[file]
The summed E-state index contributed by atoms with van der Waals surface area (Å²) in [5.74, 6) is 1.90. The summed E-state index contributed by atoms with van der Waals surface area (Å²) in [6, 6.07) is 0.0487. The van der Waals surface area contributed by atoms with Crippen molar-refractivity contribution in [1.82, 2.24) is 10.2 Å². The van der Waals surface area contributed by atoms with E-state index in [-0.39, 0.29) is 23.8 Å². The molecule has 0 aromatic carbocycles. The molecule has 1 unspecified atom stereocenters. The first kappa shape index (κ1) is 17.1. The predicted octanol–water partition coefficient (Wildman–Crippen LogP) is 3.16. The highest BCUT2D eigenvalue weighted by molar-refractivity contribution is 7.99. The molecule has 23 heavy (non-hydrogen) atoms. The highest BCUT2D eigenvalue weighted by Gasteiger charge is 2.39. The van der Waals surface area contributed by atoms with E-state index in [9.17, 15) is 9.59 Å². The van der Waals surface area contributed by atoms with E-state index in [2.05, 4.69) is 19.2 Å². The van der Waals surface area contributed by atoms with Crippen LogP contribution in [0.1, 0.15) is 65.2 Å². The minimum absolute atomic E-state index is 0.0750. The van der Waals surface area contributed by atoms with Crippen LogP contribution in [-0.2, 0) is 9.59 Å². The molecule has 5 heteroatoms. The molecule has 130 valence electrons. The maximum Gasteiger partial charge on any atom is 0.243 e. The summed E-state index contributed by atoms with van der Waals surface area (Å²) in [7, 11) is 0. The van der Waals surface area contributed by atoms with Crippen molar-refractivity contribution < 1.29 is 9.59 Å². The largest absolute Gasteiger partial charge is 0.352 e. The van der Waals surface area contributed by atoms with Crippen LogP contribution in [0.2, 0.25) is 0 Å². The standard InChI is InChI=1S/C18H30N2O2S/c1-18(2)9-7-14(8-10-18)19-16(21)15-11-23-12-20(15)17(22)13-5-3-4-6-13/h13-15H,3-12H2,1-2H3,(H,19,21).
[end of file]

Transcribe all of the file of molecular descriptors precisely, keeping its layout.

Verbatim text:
The summed E-state index contributed by atoms with van der Waals surface area (Å²) in [5.74, 6) is 1.90. The summed E-state index contributed by atoms with van der Waals surface area (Å²) in [6, 6.07) is 0.0487. The van der Waals surface area contributed by atoms with Crippen molar-refractivity contribution in [1.82, 2.24) is 10.2 Å². The van der Waals surface area contributed by atoms with E-state index in [-0.39, 0.29) is 23.8 Å². The molecule has 0 aromatic carbocycles. The molecule has 1 unspecified atom stereocenters. The first kappa shape index (κ1) is 17.1. The predicted octanol–water partition coefficient (Wildman–Crippen LogP) is 3.16. The highest BCUT2D eigenvalue weighted by molar-refractivity contribution is 7.99. The molecule has 23 heavy (non-hydrogen) atoms. The highest BCUT2D eigenvalue weighted by Gasteiger charge is 2.39. The van der Waals surface area contributed by atoms with E-state index in [9.17, 15) is 9.59 Å². The van der Waals surface area contributed by atoms with E-state index in [2.05, 4.69) is 19.2 Å². The van der Waals surface area contributed by atoms with Crippen LogP contribution in [0.1, 0.15) is 65.2 Å². The minimum absolute atomic E-state index is 0.0750. The van der Waals surface area contributed by atoms with Crippen LogP contribution in [-0.2, 0) is 9.59 Å². The molecule has 5 heteroatoms. The molecule has 130 valence electrons. The maximum Gasteiger partial charge on any atom is 0.243 e. The summed E-state index contributed by atoms with van der Waals surface area (Å²) in [7, 11) is 0. The van der Waals surface area contributed by atoms with Crippen molar-refractivity contribution < 1.29 is 9.59 Å². The largest absolute Gasteiger partial charge is 0.352 e. The van der Waals surface area contributed by atoms with Crippen LogP contribution in [0.2, 0.25) is 0 Å². The standard InChI is InChI=1S/C18H30N2O2S/c1-18(2)9-7-14(8-10-18)19-16(21)15-11-23-12-20(15)17(22)13-5-3-4-6-13/h13-15H,3-12H2,1-2H3,(H,19,21).